Sounds from the night before flash through her head in snippets so quick and fleeting that she is surprised that this room was ever filled to begin with. But last night, the walls seemed to be breathing. There was a pulse and a constant movement through arteries and veins. She could actually see them last night. How old they all felt, sipping their grown-up drinks and cooking real grown-up foods together. But in the light of midmorning responsibility and rationality, they all looked more like children playing dress up in their parents clothes.

He picks up his pencils and starts back on the woman. He pays particular attention to the folds of the cloth that covers her body. She herself is complete; her eyes speak this sadness that no human hand can cure. Like Water for Chocolate. She is surrounded by candles but she cannot keep the fire going within her. He works with what is not there, blending smudges from his finger and drawing with his eraser. She wonders how someone can create from nothing. It seems magical. But then, here they were.

Her eyes were smothered with glitter, paint, and tangled Christmas lights from nights that could have been. She couldn’t see, even in the daytime. Nobody understood what clouded her vision, but it stayed like that for a very long time.

a Christmas-themed story.

It was Christmas Eve and Gladys stood outside of her Omaha, Nebraska home. The sun had gone down long ago and the temperature would drop to ten degrees in the next few hours. She couldn’t bear to hold on to her shopping bags’ paper rope handles while her fingers quickly froze: she set the bags down on the sidewalk next to her when she stopped to marvel at her house. Her hands thawed in the pockets of her puffy blue polyester-blend winter coat. Her cell phone, which was at first cold and hostile to her touch, quickly warmed and expedited her fingers’ defrosting.

Gladys’s mom had called earlier when she was on her way home from the store to tell her what a good time the family was having in Boca Raton (“Oh it’s beautiful, Gladys dear. Golf every day for your father and I shop at the outlets and it’s just wonderful! We just have to make sure to look out for the locals, you know.”).

Gladys was annoyed that her mother had felt the need to rub it in even more that she wasn’t with the family — and by family, she meant her mother, her father, and her autistic younger brother Elliot — but it wasn’t Gladys’s fault that Phil’s salary had just been cut in half. The day that Phil came home with the news that he had been laid off from his corporate accounting job, Gladys was cooking a Quiche for dinner with strawberry shortcake for dessert. Phil had barged into the back door with a triumphant smile on his face. Gladys was soon to be let down by this misleading front of her husbands, as she had been expecting good news of a promotion or a raise. The Quiche burned that night, and the shortcake went uneaten, doomed to become a melted cream-soaked mass with a violent garbage disposal fate.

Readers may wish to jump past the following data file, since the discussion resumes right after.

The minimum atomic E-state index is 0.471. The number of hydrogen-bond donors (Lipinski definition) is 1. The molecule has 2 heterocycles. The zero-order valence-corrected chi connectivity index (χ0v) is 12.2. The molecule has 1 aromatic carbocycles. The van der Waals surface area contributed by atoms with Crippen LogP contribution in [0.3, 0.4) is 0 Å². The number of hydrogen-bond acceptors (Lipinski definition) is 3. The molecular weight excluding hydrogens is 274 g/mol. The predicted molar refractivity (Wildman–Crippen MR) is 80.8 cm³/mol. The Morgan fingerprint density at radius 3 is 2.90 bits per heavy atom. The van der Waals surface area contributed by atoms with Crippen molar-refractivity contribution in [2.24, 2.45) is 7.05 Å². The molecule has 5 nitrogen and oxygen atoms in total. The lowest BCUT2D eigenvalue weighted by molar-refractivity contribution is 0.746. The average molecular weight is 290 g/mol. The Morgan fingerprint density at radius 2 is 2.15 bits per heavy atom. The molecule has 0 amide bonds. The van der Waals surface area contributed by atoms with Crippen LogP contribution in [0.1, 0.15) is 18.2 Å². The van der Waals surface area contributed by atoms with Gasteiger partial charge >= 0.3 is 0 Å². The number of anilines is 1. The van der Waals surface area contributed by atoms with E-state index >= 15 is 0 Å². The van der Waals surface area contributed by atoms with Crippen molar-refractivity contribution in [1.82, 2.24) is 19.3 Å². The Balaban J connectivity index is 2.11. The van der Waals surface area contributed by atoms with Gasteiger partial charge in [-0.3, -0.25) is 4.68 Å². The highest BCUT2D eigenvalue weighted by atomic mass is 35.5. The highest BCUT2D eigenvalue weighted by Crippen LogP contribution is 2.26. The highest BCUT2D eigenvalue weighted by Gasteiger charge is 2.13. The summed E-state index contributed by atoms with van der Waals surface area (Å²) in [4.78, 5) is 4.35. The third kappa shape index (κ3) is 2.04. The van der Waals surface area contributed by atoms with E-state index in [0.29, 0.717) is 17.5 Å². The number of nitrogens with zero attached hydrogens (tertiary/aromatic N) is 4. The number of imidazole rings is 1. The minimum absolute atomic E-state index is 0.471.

The day Phil was laid off from his “mainstream” job was the beginning of his soul-searching journey, otherwise known as SpeakUSurve, his internet startup that involved being paid to encode programs on clients’ computers so they could speak their messages into type on their computer. Phil was convinced that it was the next big technological hit. Gladys faithfully took her SpeakUSurve t-shirt and folded it neatly on the shelve at the end of their bed. This shelf, bought from their neighbors at a garage sale nine years ago, housed other relics to Phil’s manic phases: his yoga dvd, poetry books, and his Nikon D3000. She quietly made the switch from steaks to meatloaves over the next eight months.

Their clothes, food, and electronics became more modest as the year progressed. Phil didn’t notice of course; he was preoccupied developing “apps” for his programs; “You just don’t understand, Gladys, this is the age of the tablet computer!” He increasingly spent more and more time locked away in their study and Gladys, though frugal on every other front, scoured the town’s home decor stores year-round in search of discounted holiday decorations.

In February, when Christmas lights are marked down to nearly nothing, they are usually doomed to never light the homes of happy suburban families or the eyes of hopeful children on Christmas night. But Gladys was there this time to scoop the lights up and give them a welcoming home. She did not discriminate when she went on her lighting hunts: she got icicles, blinking lights, white lights, round lights, and multicolored lights. And she didn’t stop there. She bought an inflatable Frosty the Snowman figure to stick on the lawn and a projector to shine a nativity scene on the side of their house. She bought some foam Santa legs to stick on the side of her chimney to make it look like the old man was stuck on his way down, and she got red, green, and silver tinsel to string around her bushes. She must have spent a hundred dollars or more on the decorations, but each time she went to the store she would only spend about five dollars. She was a woman on the hunt. Something about the lights brought out her primal instinct and she wouldn’t stop until she had her taste of the perfect kill.

Gladys stood now, on Christmas Eve, staring at her prize kill. The lights could be seen seven blocks down the street; they were brighter than any other house in the neighborhood. They blinked and they ran and the Santa on the roof even waved at passing cars at all hours of the night. If she stood close to her home, she could even feel a little dome of heat surrounding the cave of lights she had created for herself. Good thing for the lights on a night like this, Gladys thought as she walked past the wall of heat and light, slipping a little on the ice on the sidewalk in front of her door.

Phil was inside, and he would be expecting a meatloaf.